We all tell jokes about banjo players even when we know better. But I’ll tell you this. See Dan Walsh on his current tour and you won’t be laughing. In fact, you’ll probably leave with a big smile on your face. Dan managed to record Live At The Floodgate in Stafford just before the first lockdown and presumably decided to hold on to it for a while until it was all over – I suppose that’s now.
He starts out thoughtfully. There’s a ripple of applause, a big chord and a pause before he tackles the first notes of ‘On The Border’. It’s a slow start – one of those tunes that evokes the wide open spaces somewhere down Mexico way before slipping into a second and third tune and picking up speed. The first song is ‘Still A Town’ about urban development and the death of old town centres but also about people power. From there we have the traditional Irish song, ‘The Suilin’, a lovely lilting tune once part of the Saw Doctors’ repertoire.
Having nicely warmed up Dan plays three meaty jigs, clawhammer style, under the collective title, ‘Plan B’ and switches to guitar for another old Saw Doctors’ song, ‘At Least Pretend’, presumably to get his breath back before diving into the break-neck ‘Late Night Drive’. It’s a tune that should end with a car wreck but produces silly grins all round. ‘Whiplash Reels’ begins by sounding like a slow tuning-up exercise or the player trying to master the fingering. After about two minutes, he’s got it and the piece takes off. ‘Calliope House’ is a set of fast session tunes, the sort of thing that Dan does best.
A couple of songs come next, ‘Darkness Descends’ and ‘Only Way to Go’, before more digital dexterity with ‘Moonshine 68’. ‘Jack Crawford’ is a probably traditional song, much covered in the north-east and ‘The Song Always Stays’ with Dan on guitar again, is told from the point of view of an elderly man in a care home and is one of Dan’s best songs. His performance of ‘You Can Call Me Al’ – yes that one – and still on guitar is much faster than the original and sounds as though there were two of him – brilliant.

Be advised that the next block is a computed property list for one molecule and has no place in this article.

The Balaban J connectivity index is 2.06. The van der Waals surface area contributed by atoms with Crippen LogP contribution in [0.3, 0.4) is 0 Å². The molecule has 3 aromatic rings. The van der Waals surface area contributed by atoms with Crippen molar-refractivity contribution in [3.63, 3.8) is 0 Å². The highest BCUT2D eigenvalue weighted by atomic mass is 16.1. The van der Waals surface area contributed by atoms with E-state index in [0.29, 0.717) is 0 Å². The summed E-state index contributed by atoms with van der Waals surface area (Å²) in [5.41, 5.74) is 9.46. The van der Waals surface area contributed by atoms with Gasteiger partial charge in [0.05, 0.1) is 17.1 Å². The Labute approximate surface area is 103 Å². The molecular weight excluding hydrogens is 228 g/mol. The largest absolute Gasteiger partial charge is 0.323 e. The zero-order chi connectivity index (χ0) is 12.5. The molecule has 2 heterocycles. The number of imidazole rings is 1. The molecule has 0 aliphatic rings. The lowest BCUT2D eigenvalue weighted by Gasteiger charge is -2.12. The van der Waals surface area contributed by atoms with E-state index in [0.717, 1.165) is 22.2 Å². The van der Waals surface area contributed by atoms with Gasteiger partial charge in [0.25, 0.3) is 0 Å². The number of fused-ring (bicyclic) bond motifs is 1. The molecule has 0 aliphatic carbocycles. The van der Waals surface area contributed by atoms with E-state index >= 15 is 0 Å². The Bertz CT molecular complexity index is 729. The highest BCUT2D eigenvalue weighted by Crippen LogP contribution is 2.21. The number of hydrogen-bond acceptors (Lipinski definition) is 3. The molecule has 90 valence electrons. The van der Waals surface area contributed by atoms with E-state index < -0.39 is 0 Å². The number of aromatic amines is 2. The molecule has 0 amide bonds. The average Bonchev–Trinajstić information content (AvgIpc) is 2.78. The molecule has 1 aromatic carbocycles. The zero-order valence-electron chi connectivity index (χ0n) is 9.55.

He “finishes” with ‘Joxers Set’ which begins almost wistfully but soon speeds up to his signature high speed picking moving towards insanely fast. The actual closer is ‘Sleep With One Eye Open’, again rather pacier than Lester Flatt’s original.
Live At The Floodgate puts together some of Dan’s best material and is a very varied set. If you think you don’t like banjo, take a listen or, better still, catch Dan live. It’s by far the best way.
Artist’s website: https://www.danwalshbanjo.co.uk/
‘Whiplash Reel’ (the first time around):
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